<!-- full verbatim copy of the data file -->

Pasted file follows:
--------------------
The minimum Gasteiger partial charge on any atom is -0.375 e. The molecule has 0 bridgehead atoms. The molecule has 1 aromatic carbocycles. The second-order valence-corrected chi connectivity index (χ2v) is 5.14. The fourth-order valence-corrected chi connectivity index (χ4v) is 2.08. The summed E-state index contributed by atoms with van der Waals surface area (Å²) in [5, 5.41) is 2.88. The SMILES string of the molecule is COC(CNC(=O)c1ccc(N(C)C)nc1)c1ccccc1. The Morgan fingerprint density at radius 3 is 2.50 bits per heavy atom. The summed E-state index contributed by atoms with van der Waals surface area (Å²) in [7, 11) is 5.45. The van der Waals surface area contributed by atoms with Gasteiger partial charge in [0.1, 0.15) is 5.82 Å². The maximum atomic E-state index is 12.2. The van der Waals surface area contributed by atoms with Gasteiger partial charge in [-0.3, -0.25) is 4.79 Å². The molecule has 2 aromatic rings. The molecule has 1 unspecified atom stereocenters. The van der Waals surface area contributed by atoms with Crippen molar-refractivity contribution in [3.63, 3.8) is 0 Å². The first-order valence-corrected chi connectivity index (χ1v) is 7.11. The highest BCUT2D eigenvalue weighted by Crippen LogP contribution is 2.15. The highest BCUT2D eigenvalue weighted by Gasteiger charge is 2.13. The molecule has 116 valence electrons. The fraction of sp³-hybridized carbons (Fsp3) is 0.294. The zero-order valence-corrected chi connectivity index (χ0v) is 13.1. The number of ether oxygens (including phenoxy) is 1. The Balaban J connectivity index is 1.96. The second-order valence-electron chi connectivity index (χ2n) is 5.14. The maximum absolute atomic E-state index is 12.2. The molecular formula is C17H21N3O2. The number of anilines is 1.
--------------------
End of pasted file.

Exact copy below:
The minimum Gasteiger partial charge on any atom is -0.375 e. The molecule has 0 bridgehead atoms. The molecule has 1 aromatic carbocycles. The second-order valence-corrected chi connectivity index (χ2v) is 5.14. The fourth-order valence-corrected chi connectivity index (χ4v) is 2.08. The summed E-state index contributed by atoms with van der Waals surface area (Å²) in [5, 5.41) is 2.88. The SMILES string of the molecule is COC(CNC(=O)c1ccc(N(C)C)nc1)c1ccccc1. The Morgan fingerprint density at radius 3 is 2.50 bits per heavy atom. The summed E-state index contributed by atoms with van der Waals surface area (Å²) in [7, 11) is 5.45. The van der Waals surface area contributed by atoms with Gasteiger partial charge in [0.1, 0.15) is 5.82 Å². The maximum atomic E-state index is 12.2. The van der Waals surface area contributed by atoms with Gasteiger partial charge in [-0.3, -0.25) is 4.79 Å². The molecule has 2 aromatic rings. The molecule has 1 unspecified atom stereocenters. The van der Waals surface area contributed by atoms with Crippen molar-refractivity contribution in [3.63, 3.8) is 0 Å². The first-order valence-corrected chi connectivity index (χ1v) is 7.11. The highest BCUT2D eigenvalue weighted by Crippen LogP contribution is 2.15. The highest BCUT2D eigenvalue weighted by Gasteiger charge is 2.13. The molecule has 116 valence electrons. The fraction of sp³-hybridized carbons (Fsp3) is 0.294. The zero-order valence-corrected chi connectivity index (χ0v) is 13.1. The number of ether oxygens (including phenoxy) is 1. The Balaban J connectivity index is 1.96. The second-order valence-electron chi connectivity index (χ2n) is 5.14. The maximum absolute atomic E-state index is 12.2. The molecular formula is C17H21N3O2. The number of anilines is 1.